Unlike the Federal Reserve, for example, the BOE is likely to shrink its balance sheet through outright sales, not just more passively managing the pace of roll-offs. This is one way in which QE can become normalized. Use it in an emergency, and when the emergency passes, end it quickly and reduce the balance sheet. However, Bailey has argued that the central bank needs to reduce its balance sheet, so it is prepared for the next emergency to go "big and fast." This would seem to suggest some fixed capacity of the central bank's balance sheet. It begs the question regarding the origin of the limit. Consider that the Bank of Japan's balance sheet is around 133% of GDP. The BOE's peaked at 42% of GDP last year, and as of the end of last month was a little below 39%. There are some operational challenges. The BOE set its restrictions. It wants to cap its exposure to any one instrument at 70% of outstanding, and it appears to be bumping up against some in the 3-7-year tenor. These may be good candidates to actively reduce. The pace of the BOE's balance sheet reduction will be a factor in the market's response today but assessing the degree to which the shrinkage is represents the equivalence of rate hikes remaining highly debatable. Consider that the BOJ's balance sheet has fallen for the past three months by around 1.8% (~JPY13.2 trillion) and no one has said that the BOJ has tightened policy.
The euro reversed lower on Tuesday and saw follow-through selling yesterday (to about $1.0125), to a six-day low, which corresponds to the (50%) retracement of its rally from the mid-July 20-year low near $0.9950. The (61.8%) retracement is around $1.0080. The euro is firmer today but holding below $1.02. On the other hand, it remained above $1.0150, where 2.15 bln euros in options expire today. The intraday momentum indicators are over-extended and consolidation ahead of tomorrow's US employment data would not be surprising. Sterling is trading in about a quarter-of-a-cent range on either side of $1.2150, the opening level, ahead of the outcome of the BOE meeting. While sterling may trade higher on the BOE announcement, barring a significant surprise, we are inclined to fade it as it approaches yesterday's highs a little above $1.22. Note that later today, there is a debate between Tory leader contenders Truss and Sunak. The former continues to lead in the polls. Lastly, in addition to the BOE move, the Czech central bank is expected to lift its repo rate 25 bp to 7.25%. CPI in June stood at 17.2%.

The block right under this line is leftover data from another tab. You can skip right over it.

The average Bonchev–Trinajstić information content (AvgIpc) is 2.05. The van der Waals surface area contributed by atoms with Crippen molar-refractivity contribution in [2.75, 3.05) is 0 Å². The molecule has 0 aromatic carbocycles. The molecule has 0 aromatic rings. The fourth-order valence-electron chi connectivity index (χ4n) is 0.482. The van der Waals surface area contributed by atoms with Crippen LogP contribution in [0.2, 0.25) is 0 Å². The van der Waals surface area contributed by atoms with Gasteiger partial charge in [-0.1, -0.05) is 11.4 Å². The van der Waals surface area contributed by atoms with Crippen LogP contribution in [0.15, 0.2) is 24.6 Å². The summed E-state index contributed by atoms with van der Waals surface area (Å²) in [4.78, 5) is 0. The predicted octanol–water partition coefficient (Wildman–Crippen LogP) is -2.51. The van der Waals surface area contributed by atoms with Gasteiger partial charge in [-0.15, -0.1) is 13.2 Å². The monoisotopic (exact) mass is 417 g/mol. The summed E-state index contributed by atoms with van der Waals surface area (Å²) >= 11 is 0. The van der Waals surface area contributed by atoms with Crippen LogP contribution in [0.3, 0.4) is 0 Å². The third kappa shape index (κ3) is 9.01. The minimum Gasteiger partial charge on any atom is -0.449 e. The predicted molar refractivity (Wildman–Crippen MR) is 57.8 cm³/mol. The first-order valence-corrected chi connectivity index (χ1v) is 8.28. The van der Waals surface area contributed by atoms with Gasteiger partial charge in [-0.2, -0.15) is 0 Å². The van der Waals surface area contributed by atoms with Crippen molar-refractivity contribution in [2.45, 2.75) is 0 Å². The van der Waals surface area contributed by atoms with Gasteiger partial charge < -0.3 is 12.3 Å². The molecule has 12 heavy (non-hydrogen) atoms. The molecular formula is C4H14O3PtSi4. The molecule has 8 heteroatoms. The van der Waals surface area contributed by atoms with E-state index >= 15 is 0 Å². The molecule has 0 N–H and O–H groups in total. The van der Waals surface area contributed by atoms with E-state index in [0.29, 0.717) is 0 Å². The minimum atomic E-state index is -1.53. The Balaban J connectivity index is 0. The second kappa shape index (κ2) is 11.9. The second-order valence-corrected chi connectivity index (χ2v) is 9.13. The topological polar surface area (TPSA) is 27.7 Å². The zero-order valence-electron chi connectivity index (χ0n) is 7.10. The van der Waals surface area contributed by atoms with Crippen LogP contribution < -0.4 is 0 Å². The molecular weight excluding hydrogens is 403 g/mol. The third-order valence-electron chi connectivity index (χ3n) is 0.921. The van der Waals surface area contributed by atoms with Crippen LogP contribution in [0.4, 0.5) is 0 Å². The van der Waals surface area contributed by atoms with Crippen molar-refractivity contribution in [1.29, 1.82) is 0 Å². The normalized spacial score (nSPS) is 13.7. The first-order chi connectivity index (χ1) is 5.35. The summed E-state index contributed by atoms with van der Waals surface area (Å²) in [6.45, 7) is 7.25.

Some of the Fed's critics complain about the cacophony of voices from the central bank. Yet, they have all been singing from the same song sheet this week. They indicate that the Fed's fight against inflation is not over. Everyone might not agree with St. Louis Fed President Bullard who wants to see the Fed funds target 3.75%-4.0% by year-end, but there is no doubt about the trajectory of Fed policy. The June dots (Summary of Economic Projections) showed that one official (Bullard?) had the year-end rate at 3.75%, and another four had it at 3.625%. A vocal minority, for sure, while the median was at 3.375%, which was what eight of the 18 officials said. How has the market responded to what appears to be forward guidance? The 2-year yield is up 21 bp in the past two sessions, and, at 3.08%, is at its highest level in two weeks. The implied yield of December has risen nine basis points. The market has also pared the extent of easing next year. The implied yield of the December 2023 Fed funds futures is 29 bp below the implied yield of the December 2022 contract. At the end last week, it was 50 bp.
Even if Fed officials were still in the quiet period before the FOMC meeting, a good case can be made that some adjustment would have taken place anyways because of the data. The PMI data was more or less known from the flash iteration. Aside for the JOLTS drop in job openings, the other high-frequency US data have been non-recessionary. Auto sales rose in July (2.7% month-over-month), and it was the first back-to-back increase since March and April 2021. The ISM manufacturing index was in line with the PMI (52.8 vs. 52.2). The ISM services, on the other hand, rose to 56.7 from 55.3 as opposed to the PMI services that fell to 47.3 from 52.7 (and 47.0 preliminary estimate). June durable goods orders had already been reported and the final version was tweaked to 2.0% from 1.9%. However, factory orders surprised on the upside, rising 2.0% instead of the 1.2% median forecast in Bloomberg's survey and May's gain was revised to 1.8% from 1.6%. A detail that may not be fully appreciated is the strength of defense orders. It is not only the US military, but US factories will also benefit from the increased military spending in Europe (including Germany), Middle East, and Asia.
Canada reports June building permits and trade figures today but these are not typically market movers. Tomorrow, Canada, like the US, reports July jobs data. Yesterday's gains in the Canadian dollar underscore our emphasis on the risk environment (the correlation with the S&P 500). September WTI fell 4% yesterday and tumbled nearly 5% on Monday. The Canadian dollar trades more as a risk asset than a petro-currency. Initial US dollar support is seen around CAD1.2830, with the nearby cap in the CAD1.2860 area. Yesterday, the greenback gave back most of Tuesday's 2.2% surge against the Mexican peso and is trading slightly heavier today. It is testing the 200-day moving average around MXN20.43. Below there, support is near MXN20.35. As widely expected, Brazil's central bank hiked the Selic rate by 50 bp to 13.75%. It kept the door open to another, albeit smaller rate hike, but it is clear that it is approaching what it suspects will be the terminal rate. The BRL5.32 area approached yesterday is an important technical area, and a move above it would target the BRL5.37 area. Support for the greenback is seen between BRL5.22 and BRL5.25.